Referring now to FIGS. 2-4, a finished fabric 20 includes a needled section of non-woven material 14 further comprising a plurality of parallel rows 22 of stitching. This process is known in the industry as stitch bonding and is used primarily to bond together a plurality of layers of material, wherein all or part of the layers are woven. The parallel rows 22 include “chain” stitches 24 and “tricot” stitches 26. The tricot stitches 26 exhibit a zigzag or herringbone pattern in which the stitching threads on one surface of material 14. Although the rows of chain stitches 24 and of tricot stitches 26 are proximately associated, in a preferred embodiment, the chain stitches 24 and tricot stitches 26 are physically connected. In another preferred embodiment, stitching rows comprise parallel rows 22 of chain stitches 24 and tricot stitches 26, wherein the rows 22 are spaced at approximately 1/7 inch intervals. While the completed fabric 20 after stitch bonding is more compressed and has less loft than the raw needled material 14, the stitch bonded finished fabric 20 now becomes washable on a repeated basis without the deterioration of the interlocked relationship of fibers 12.

The fabric 20, which has been stitch bonded using both chain and tricot stitches, has a smoother surface than prior fire-resistant fabrics. In addition, the combination of chain and tricot stitching pattern yields a fire-resistant fabric which is sturdier, more durable, and more aesthetically pleasing. Also, the combined chain and tricot stitching pattern enhances the interlocked relationship, making the fire-resistant fabric less likely to unravel if cut or pulled.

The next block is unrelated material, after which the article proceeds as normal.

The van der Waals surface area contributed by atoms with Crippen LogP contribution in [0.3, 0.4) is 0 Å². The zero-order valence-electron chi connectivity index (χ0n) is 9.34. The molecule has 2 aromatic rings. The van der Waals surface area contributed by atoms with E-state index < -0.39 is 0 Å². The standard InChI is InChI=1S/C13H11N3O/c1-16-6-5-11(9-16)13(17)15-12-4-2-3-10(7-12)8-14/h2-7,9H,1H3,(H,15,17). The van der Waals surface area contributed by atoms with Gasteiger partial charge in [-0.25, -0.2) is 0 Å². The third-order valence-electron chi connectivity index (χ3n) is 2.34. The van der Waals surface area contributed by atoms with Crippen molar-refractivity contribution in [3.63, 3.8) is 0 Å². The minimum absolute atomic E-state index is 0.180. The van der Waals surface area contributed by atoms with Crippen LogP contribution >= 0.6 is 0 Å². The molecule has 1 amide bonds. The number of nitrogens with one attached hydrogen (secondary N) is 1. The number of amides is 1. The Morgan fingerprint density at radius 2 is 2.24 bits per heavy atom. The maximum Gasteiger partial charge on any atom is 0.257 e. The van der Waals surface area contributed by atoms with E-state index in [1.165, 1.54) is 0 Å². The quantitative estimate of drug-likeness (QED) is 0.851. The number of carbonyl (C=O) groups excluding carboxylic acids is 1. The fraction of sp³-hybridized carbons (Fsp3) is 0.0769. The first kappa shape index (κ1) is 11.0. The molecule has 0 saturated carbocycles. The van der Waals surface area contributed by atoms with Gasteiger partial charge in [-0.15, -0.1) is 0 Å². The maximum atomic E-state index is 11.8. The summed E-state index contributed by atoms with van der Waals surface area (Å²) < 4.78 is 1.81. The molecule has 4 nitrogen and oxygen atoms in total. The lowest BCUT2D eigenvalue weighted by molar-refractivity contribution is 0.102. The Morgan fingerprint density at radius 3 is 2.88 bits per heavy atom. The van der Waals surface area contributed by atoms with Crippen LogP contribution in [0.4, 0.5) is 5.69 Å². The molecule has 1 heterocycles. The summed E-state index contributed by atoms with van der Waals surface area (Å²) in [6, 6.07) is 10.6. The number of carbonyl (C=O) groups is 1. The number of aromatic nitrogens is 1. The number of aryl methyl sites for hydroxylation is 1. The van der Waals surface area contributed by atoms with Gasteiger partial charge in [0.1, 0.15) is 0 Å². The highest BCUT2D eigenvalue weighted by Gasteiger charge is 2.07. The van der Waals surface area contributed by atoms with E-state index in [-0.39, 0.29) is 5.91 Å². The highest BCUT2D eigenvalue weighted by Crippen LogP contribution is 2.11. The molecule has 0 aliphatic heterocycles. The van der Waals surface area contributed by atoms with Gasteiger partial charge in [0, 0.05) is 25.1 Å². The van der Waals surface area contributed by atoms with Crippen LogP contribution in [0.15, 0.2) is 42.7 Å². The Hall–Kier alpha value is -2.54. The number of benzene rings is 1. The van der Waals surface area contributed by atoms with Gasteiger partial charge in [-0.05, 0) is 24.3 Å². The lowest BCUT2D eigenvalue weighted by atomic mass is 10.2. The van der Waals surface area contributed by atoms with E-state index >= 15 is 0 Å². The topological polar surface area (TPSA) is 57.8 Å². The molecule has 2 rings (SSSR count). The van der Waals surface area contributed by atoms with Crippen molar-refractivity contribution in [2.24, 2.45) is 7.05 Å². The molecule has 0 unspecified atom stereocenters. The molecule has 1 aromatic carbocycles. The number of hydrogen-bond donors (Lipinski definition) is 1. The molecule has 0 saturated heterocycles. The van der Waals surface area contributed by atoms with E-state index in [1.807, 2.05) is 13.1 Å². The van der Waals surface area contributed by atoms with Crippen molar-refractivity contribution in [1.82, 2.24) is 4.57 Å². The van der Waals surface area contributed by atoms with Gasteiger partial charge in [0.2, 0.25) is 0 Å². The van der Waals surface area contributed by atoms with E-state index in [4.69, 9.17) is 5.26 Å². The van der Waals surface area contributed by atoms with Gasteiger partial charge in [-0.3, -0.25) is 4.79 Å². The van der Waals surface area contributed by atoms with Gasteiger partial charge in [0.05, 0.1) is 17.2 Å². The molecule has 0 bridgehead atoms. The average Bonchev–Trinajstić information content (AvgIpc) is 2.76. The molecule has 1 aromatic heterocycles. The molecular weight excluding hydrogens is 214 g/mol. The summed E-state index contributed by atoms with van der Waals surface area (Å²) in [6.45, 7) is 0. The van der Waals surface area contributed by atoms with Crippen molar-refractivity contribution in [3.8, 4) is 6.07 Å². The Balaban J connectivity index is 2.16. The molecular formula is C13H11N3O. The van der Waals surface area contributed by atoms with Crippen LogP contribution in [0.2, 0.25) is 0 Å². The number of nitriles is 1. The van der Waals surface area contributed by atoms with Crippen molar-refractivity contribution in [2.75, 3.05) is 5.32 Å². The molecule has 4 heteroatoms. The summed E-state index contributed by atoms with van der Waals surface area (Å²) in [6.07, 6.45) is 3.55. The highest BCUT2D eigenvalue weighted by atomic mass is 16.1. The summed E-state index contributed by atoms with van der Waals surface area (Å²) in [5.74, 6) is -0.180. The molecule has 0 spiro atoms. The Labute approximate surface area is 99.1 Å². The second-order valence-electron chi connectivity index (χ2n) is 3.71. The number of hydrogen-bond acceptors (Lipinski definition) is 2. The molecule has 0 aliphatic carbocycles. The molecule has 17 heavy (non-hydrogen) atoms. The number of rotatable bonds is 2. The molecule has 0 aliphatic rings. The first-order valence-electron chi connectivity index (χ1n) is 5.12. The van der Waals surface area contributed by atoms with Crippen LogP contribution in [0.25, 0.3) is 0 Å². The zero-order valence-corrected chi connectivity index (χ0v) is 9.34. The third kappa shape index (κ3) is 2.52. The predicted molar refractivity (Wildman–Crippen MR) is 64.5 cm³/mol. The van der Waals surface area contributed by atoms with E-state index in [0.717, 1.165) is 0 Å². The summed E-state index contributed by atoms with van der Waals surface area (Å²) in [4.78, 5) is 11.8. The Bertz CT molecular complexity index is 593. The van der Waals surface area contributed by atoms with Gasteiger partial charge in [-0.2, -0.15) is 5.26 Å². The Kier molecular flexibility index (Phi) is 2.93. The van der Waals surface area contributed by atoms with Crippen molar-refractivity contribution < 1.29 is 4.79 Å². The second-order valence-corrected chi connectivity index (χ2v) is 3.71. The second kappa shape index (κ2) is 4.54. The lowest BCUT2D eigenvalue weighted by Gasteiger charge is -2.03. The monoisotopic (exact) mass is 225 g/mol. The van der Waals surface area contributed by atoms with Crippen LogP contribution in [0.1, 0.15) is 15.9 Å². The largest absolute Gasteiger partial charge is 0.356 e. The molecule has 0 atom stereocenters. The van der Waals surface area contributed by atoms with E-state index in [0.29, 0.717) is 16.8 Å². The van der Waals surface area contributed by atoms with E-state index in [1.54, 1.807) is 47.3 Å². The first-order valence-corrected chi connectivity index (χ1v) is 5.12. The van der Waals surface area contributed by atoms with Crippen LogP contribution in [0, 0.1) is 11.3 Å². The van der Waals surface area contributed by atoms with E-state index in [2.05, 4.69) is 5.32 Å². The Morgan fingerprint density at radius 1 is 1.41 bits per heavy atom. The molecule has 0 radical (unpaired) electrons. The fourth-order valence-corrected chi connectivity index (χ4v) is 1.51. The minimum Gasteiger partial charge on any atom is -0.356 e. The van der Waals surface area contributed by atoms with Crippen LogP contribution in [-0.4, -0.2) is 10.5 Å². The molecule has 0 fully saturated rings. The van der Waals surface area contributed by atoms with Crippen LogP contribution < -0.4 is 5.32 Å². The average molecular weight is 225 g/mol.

FIG. 4 illustrates (in cross section) a plurality of rows 22 of stitching wherein the thread 28 of the stitching captures and traps the intertwined fibers 12 to prevent them from dislodging. In one embodiment, thread 28 is a flat or textured polyester thread. Although the polyester thread is not fire-resistant and may melt when subjected to high temperatures, when it does melt, it tends to make the fabric 14 more “fluffy,” or have a slightly higher loft. It is presently believed that the increase in loft actually increases the fire-resistance by providing additional air spaces within the fabric material 14.

Instead of utilizing a polyester thread, a fire-retardant or fire-resistant yarn may also be used to stitch bond the non-woven pliant section of intertwined fibers. This can either be, for example, polyester thread which has been chemically-treated or yarn made from fire-resistant fibers, such as melamine or aramid fibers. Chemically-treated polyester fire-resistant yarn will disintegrate, but not as quickly as a yarn that has not been chemically-treated. When subjected to high heat, yarn made from fire-resistant fibers would char, but not sustain flame. In a preferred embodiment, the fabric 14 is stitch bonded using a fire-resistant yarn made from fire-resistant fibers and would resist melting, thereby retaining the stitch bonding and durability of the fabric.

The stitch bonding as disclosed herein can be used with any fire-retardant or fire-resistant fabric, including a fabric using the composition of the preferred embodiment and the composition disclosed in U.S. Pat. No. 6,102,128, which is hereby incorporated by reference.